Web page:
Volkswagen Group of America's chief executive said Wednesday the automaker's Chattanooga workforce will decide on a works council labor board at the plant through "a formal vote," and the result may or may not include third-party representation such as a union.
"That process has to run its course," said Jonathan Browning during a conference call with analysts and reporters on the automaker's August U.S. sales results. "Those realities haven't changed."
The CEO was responding to a question related to talks between top VW and United Auto Workers officials last week in Wolfsburg, Germany, over the potential of a works council at the Chattanooga factory. Some experts have said that such a panel, which could include hourly and salaried employees to discuss plant-related issues, would run afoul of U.S. labor law unless a union is formally involved.
The UAW has been asking a majority of rank and file workers at the plant to sign cards authorizing the union to represent them. Union proponents have said that the UAW could be recognized by using the signed cards if the company chooses to bypass a secret-ballot election.
Browning said VW is looking for "an innovative solution" that permits Chattanooga plant employees to have a strong voice in the automaker's global works council structure.
"The decision is up to the employees," he said.
The UAW on Wednesday declined comment.
Gary Chaison, a professor of labor relations at Clark University in Worcester, Mass., said it would take "tremendous flexibility" for the UAW to agree to a works council that falls short of traditional collective bargaining.
"Some people will see this as unions getting a foot in the door and asking for more," he said. "But some within the labor movement would say we've got the wrong foot in the wrong door, and we should be trying for collective bargaining and nothing more."
Carol Daugherty Rasnic, an international and labor law professor at Virginia Commonwealth University, said U.S. law is largely silent on works councils. An agreement between a workers group and the company would be covered by "plain old fundamental contract law," she said.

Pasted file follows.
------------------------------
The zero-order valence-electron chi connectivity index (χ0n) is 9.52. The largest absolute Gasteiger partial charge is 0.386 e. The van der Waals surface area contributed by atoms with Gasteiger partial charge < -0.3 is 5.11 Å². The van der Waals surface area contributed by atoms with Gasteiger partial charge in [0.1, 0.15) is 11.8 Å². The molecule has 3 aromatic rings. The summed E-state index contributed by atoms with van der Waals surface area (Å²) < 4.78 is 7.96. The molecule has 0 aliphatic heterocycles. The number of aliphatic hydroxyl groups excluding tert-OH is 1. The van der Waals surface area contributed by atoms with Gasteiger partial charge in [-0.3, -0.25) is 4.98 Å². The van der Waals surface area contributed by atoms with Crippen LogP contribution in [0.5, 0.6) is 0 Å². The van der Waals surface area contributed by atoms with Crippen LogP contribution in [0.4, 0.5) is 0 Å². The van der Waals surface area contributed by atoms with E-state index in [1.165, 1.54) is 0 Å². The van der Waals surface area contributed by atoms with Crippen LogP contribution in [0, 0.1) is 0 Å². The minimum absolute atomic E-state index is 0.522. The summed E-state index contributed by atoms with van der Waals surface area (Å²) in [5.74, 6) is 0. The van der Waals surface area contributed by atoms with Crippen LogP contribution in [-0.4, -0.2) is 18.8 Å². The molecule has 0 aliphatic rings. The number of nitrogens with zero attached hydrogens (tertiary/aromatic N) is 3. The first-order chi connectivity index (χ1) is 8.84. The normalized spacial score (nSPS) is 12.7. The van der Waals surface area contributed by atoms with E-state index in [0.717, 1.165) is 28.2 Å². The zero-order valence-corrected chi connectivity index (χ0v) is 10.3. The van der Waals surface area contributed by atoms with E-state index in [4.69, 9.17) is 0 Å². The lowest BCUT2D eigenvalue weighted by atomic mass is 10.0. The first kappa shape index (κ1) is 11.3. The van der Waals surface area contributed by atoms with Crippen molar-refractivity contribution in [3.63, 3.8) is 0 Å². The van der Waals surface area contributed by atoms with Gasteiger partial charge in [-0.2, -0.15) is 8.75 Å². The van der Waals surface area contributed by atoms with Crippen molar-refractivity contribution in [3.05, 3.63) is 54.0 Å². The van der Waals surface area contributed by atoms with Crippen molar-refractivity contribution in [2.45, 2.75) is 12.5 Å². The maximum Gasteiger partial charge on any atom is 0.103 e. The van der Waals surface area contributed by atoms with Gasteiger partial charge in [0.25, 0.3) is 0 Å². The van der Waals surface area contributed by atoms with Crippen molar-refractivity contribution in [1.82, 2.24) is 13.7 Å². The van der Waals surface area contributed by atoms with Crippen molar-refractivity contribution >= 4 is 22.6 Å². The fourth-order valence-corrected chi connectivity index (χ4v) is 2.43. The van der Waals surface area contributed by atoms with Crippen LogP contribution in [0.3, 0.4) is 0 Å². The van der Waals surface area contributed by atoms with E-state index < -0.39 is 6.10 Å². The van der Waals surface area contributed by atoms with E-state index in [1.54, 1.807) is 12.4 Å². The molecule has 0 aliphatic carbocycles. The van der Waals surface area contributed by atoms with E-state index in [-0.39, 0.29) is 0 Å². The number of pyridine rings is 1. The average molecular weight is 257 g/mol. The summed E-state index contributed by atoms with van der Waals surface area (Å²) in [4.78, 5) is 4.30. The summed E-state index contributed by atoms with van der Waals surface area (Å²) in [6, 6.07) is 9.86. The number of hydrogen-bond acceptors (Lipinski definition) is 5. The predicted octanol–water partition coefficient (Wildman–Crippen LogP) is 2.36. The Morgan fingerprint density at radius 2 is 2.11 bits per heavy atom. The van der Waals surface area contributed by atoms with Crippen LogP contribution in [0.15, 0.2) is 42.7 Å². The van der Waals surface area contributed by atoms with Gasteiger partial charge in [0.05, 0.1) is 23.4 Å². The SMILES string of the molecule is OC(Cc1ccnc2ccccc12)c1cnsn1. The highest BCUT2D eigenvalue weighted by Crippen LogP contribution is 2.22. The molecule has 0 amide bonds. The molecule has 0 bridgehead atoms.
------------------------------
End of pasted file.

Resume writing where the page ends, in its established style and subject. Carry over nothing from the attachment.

Some of Tennessee's top Republican politicians, such as Tennessee Gov. Bill Haslam and U.S. Sen. Bob Corker, have questioned the idea of UAW representation at the plant.
Corker has said that the discussion already is having a negative affect on economic development recruitment.
"Already it's impacting very directly our state's efforts," he said.
Corker said UAW representation at the Chattanooga plant would be "a step backward. I hope it will never happen." But he, too, said the decision will be up to the factory's employees.
The Associated Press contributed to this story.
Mike Pare, the deputy Business editor at the Chattanooga Times Free Press, has worked at the paper for 27 years. In addition to editing, Mike also writes Business stories and covers Volkswagen, economic development and manufacturing in Chattanooga and the surrounding area. In the past he also has covered higher education. Mike, a native of Fort Lauderdale, Fla., received a bachelor’s degree in communications from Florida Atlantic University. he worked at the Rome News-Tribune before ...